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Residents of France must ensure that their investment bonds are compliant with French tax laws. The first step is to understand how the investment bond was set up—either on a “life guaranteed” basis, which includes some life insurance, or on a “cash redemption” basis, which does not include any life insurance. If it’s on a life-assured basis, the French authorities will classify it as a “assurance vie,” and we’ll look at how this commodity is taxed. The above does not apply to capital redemption bonds, since they are not called “assurance vie.”
Since it is not invested in Euros in France, an offshore investment bond will be considered a “contrats multisupports.” When you make a partial or absolute surrender, the amount of Social Security Tax is 15.5 percent of the benefit earned on your investment bond. The tax implications of any of these methods of receiving benefits from your investment bond are detailed below.
The accumulated 5% tax deferred deduction that applies to UK residents does not apply in France. Partial withdrawals, on the other hand, are charged as a percentage of the bond income. In the eyes of the French tax code, a partial withdrawal entails the investor receiving a portion of their initial investment as well as a portion of the bond’s gain.
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In his latest novel, Pierre-Olivier Lombarteix examines the relationship between Ian Fleming, his creation James Bond, and France in both the original books and subsequent films. He also looks at Bond books written by others, films and television shows that may have been influenced by James Bond, and explores the relationship of some of Bond’s predecessors with France, including John Buchan, Agatha Christie (an odd choice), William Le Queux, and Sax Rohmer, in his opening chapters.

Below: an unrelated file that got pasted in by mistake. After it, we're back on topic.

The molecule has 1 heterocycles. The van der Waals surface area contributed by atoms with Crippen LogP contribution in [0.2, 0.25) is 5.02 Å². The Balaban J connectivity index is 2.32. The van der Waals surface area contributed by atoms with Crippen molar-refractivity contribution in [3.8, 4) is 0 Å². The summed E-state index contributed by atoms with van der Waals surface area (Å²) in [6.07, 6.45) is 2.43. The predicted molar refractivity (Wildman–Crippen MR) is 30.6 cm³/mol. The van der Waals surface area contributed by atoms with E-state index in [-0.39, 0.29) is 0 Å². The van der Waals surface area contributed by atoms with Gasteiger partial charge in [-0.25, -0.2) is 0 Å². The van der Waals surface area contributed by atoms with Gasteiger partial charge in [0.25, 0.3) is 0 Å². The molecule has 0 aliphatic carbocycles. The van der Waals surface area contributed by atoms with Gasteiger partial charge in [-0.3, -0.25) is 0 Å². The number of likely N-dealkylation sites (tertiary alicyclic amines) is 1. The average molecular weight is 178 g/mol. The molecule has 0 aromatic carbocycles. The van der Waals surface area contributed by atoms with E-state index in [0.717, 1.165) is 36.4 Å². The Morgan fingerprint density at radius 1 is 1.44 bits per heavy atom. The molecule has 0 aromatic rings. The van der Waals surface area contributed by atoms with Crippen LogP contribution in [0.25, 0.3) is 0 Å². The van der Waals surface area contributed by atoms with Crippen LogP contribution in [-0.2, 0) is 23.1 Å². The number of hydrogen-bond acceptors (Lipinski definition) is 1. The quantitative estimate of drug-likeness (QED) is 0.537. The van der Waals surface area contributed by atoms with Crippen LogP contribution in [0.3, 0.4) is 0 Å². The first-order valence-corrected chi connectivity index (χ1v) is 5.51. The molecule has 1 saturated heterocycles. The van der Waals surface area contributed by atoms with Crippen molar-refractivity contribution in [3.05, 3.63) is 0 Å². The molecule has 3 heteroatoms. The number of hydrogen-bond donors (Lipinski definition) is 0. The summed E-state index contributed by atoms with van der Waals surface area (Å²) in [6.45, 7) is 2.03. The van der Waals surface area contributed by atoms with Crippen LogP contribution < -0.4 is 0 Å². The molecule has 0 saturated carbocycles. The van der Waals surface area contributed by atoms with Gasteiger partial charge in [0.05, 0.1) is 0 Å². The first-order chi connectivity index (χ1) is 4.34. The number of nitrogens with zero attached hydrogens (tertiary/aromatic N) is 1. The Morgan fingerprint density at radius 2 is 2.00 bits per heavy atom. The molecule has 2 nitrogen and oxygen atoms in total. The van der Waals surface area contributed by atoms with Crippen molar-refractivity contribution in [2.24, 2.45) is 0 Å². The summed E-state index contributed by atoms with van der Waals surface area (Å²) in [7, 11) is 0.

Lombarteix’s analysis is undeniably comprehensive, showing a high level of familiarity, commitment, research, and determination. While I cannot claim to have the same level of knowledge of all aspects of Bondiana, it is impressive to see that almost every link between Fleming, Bond (and others) and France has been discovered, from entire books (Casino Royale) to small details (the use of Vent Verre, a French scent wrongly attributed by Fleming to Christian Dior, rather than Balmain, by one of the female characters)
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Eva, Sophie, Carole, and Bérénice have already snatched Bond, James Bond’s heart, and Léa will be next. Except for their extraordinary talent and capacity to enchant the greatest and sexiest man of all, what do all of these women have in common? Of course, their nationality! She is the original James Bond kid, with a slightly obscene degree of hotness. With her feisty expressions and dazzling smile, she melted Sean Connery’s and our hearts at the age of 23. Also, did you know that the film editor had to double the actress’s voice because she talked too softly during the shoot?
The weeping youth… Carole Bouquet, who is only 24, plays Melina Havelock, a young girl who wants to avenge her murdered father. It’s her first notable appearance in a film with Roger Moore by her side, and her performance will help her advance in the industry. Even, did you know that, despite the film’s critical acclaim, its development went awry, ostensibly “boring” the actress?
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With over €311 billion in outstanding bonds at year’s end, the French covered bond sector placed second globally in 2019. In 2019, benchmark covered bond issuance totaled €26 billion, making France the second-largest issuer of covered bonds in Europe, accounting for 20% of all issuance (23 percent ). There are currently 18 covered bond schemes in France, issued by 16 different banks. Residential loans (mortgage and guaranteed) and, to a lesser degree, public sector exposures are the most common forms of collateral backing covered bond programs. Covered bonds are a primary funding source for French banks, as shown by their large outstanding amounts and consistent issuance flow. Charts 1 and 2
In 2020, regulatory requirements, especially those pertaining to liability structures under the EU Bank Recovery and Resolution Directive (BRRD; MREL requirements), which push French banks to use senior preferred instruments more frequently to reduce funding costs, potentially reducing covered bond issuance.
On the other hand, the €24 billion redemption, up from €18 billion in 2019, is expected to keep French covered bond issuance going.